The transit hotel is full, as are the napping facilities at the lounge. So we just have to sit on their regular chairs and try to rest. We can hear the movie showing in the adjacent theatre and I wondered if we would be better off there.

At least the food options seemed okay, though I was game only to try a few sweet snacks. The shower was nice too, though somewhat run down. The seating in the lounge is without adjacent power points too; you need to go to the desks.

The Ambassador Lounge

I sleep a little, the ladies a lot, Alex plays with his iPad and the computers while our elderly neighbour is restless and can't sit still, annoyingly getting up and down and spilling coffee over my (thankfully neoprene) tablet bag.

Google tells me that our flight is delayed by 25 minutes.

I just want to take my shoes off, curl up in bed and sleep while my quiet music playlist sounds in the background. I don't want to fly, but I am eager just to get home instead of being in transit. Eventually it is time to head down to the gate and join the crowd waiting for security to open.
Another Scoot
We are early in the queue but in a later group to board the aircraft. It's Maju-lah again, the 50th anniversary painted Boeing 787-9. I'm happy with row 14 as the window is in a good spot for my head, though I argue with Alex about who will sit there.

Took me a little while to work out what was different - Oh yeah, they use 737s now.

Take note of the luggage in the open compartment

The other two fall asleep very quickly. I doze on and off while we wait and taxi.

Senior first officer David Williams, his accent identifying him as a product of the UK, introduces himself and the rest of the crew. He says the flight should be "fairly smooth". Good, but I have already identified potential areas of turbulence from various weather maps and they cover quite a large area.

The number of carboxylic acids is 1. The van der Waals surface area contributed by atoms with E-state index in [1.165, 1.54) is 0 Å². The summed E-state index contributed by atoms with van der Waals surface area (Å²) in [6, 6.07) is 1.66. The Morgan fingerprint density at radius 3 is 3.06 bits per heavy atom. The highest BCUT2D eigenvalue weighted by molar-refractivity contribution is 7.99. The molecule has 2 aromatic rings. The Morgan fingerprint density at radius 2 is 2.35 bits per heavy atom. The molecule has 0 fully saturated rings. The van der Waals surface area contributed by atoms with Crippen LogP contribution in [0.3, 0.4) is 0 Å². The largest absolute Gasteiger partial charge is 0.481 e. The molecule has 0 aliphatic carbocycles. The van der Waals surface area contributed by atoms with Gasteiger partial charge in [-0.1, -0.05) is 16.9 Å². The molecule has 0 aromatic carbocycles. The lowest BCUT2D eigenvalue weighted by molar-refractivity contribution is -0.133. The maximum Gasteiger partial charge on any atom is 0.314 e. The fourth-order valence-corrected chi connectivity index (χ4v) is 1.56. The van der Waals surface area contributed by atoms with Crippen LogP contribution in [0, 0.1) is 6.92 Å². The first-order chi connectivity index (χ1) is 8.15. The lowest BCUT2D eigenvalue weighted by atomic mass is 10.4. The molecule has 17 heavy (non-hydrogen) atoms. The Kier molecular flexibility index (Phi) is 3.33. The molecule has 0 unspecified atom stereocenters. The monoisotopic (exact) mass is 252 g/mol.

I awake from a doze to finally see the rainbow mood lighting in the cabin. Pity Alex is asleep, he misses the show.

Ooh, pretty rainbow

Red alert, no pink alert, no purple alert!

Our take-off is towards the Malaysian city of Johor Bahru. The wind has died down now and our ascent is quite smooth. I can see the Moon and stars. I have timed this flight well for a nearly full Moon to light our way.

Somebody else streaking off




 Soon the cloud appears over Indonesia

Flying over

B wakes and complains that she is cold. I call for a flight attendant and purchase a bright yellow Scoot blanket for $15. It's quite large, enough for B and Alex, but quite thin. Next time I must pack the old grey and black Jetstar blankets that got years ago before they started reusing them. I think I'll have to purchase another pillow too. The inflatable ones just don't cut it. More items in the luggage...

Snug as a pair of bugs

There is a lot of high cloud over Indonesia and the seat belt light is switched on frequently. We dodge huge storms flashing away in the night.


More flashes

Without lightning

Another one!

Seatbelt lights on again
I have a love-hate relationship with the storms. I love watching the lightning flash in the distance, to admire the massive and bulbous cumulonimbus from a distance, even to skirt around these mountains in the sky, but am terrified that we might have to fly through them. Fortunately, most of the storms are isolated, not a whole bank, and we can weave our way around them. The crew are not ordered back to their seats. That's when you know to be really worried.